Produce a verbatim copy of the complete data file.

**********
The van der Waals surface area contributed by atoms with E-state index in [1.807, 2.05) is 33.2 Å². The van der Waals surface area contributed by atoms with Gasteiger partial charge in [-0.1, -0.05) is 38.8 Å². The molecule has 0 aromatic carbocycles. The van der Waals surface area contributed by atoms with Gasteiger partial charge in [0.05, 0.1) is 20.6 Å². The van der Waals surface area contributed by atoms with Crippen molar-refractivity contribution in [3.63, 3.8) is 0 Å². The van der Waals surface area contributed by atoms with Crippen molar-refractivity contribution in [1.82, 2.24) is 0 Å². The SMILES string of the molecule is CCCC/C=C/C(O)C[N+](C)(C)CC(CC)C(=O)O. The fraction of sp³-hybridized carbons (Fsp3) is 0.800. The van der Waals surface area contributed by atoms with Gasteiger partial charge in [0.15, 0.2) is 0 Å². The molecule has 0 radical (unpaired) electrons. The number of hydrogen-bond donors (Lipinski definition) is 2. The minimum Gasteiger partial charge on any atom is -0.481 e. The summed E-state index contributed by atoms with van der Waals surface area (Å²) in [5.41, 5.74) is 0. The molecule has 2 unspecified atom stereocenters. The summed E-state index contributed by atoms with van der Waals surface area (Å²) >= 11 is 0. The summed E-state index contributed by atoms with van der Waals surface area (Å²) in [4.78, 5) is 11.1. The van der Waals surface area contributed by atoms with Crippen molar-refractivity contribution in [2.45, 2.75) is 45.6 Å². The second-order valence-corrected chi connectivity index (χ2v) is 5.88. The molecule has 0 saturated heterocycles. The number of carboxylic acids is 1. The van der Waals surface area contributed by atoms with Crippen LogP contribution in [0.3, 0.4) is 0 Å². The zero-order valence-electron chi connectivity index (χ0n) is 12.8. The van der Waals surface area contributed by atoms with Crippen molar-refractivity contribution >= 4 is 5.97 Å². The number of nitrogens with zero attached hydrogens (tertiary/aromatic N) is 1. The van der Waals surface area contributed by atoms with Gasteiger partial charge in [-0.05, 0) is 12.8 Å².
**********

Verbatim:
The van der Waals surface area contributed by atoms with E-state index in [1.807, 2.05) is 33.2 Å². The van der Waals surface area contributed by atoms with Gasteiger partial charge in [-0.1, -0.05) is 38.8 Å². The molecule has 0 aromatic carbocycles. The van der Waals surface area contributed by atoms with Gasteiger partial charge in [0.05, 0.1) is 20.6 Å². The van der Waals surface area contributed by atoms with Crippen molar-refractivity contribution in [3.63, 3.8) is 0 Å². The van der Waals surface area contributed by atoms with Crippen molar-refractivity contribution in [1.82, 2.24) is 0 Å². The SMILES string of the molecule is CCCC/C=C/C(O)C[N+](C)(C)CC(CC)C(=O)O. The fraction of sp³-hybridized carbons (Fsp3) is 0.800. The van der Waals surface area contributed by atoms with Gasteiger partial charge in [0.15, 0.2) is 0 Å². The molecule has 0 radical (unpaired) electrons. The number of hydrogen-bond donors (Lipinski definition) is 2. The minimum Gasteiger partial charge on any atom is -0.481 e. The summed E-state index contributed by atoms with van der Waals surface area (Å²) in [5.41, 5.74) is 0. The molecule has 2 unspecified atom stereocenters. The summed E-state index contributed by atoms with van der Waals surface area (Å²) >= 11 is 0. The summed E-state index contributed by atoms with van der Waals surface area (Å²) in [4.78, 5) is 11.1. The van der Waals surface area contributed by atoms with Crippen molar-refractivity contribution in [2.45, 2.75) is 45.6 Å². The second-order valence-corrected chi connectivity index (χ2v) is 5.88. The molecule has 0 saturated heterocycles. The number of carboxylic acids is 1. The van der Waals surface area contributed by atoms with Crippen LogP contribution in [0.3, 0.4) is 0 Å². The zero-order valence-electron chi connectivity index (χ0n) is 12.8. The van der Waals surface area contributed by atoms with Crippen molar-refractivity contribution >= 4 is 5.97 Å². The number of nitrogens with zero attached hydrogens (tertiary/aromatic N) is 1. The van der Waals surface area contributed by atoms with Gasteiger partial charge in [-0.05, 0) is 12.8 Å².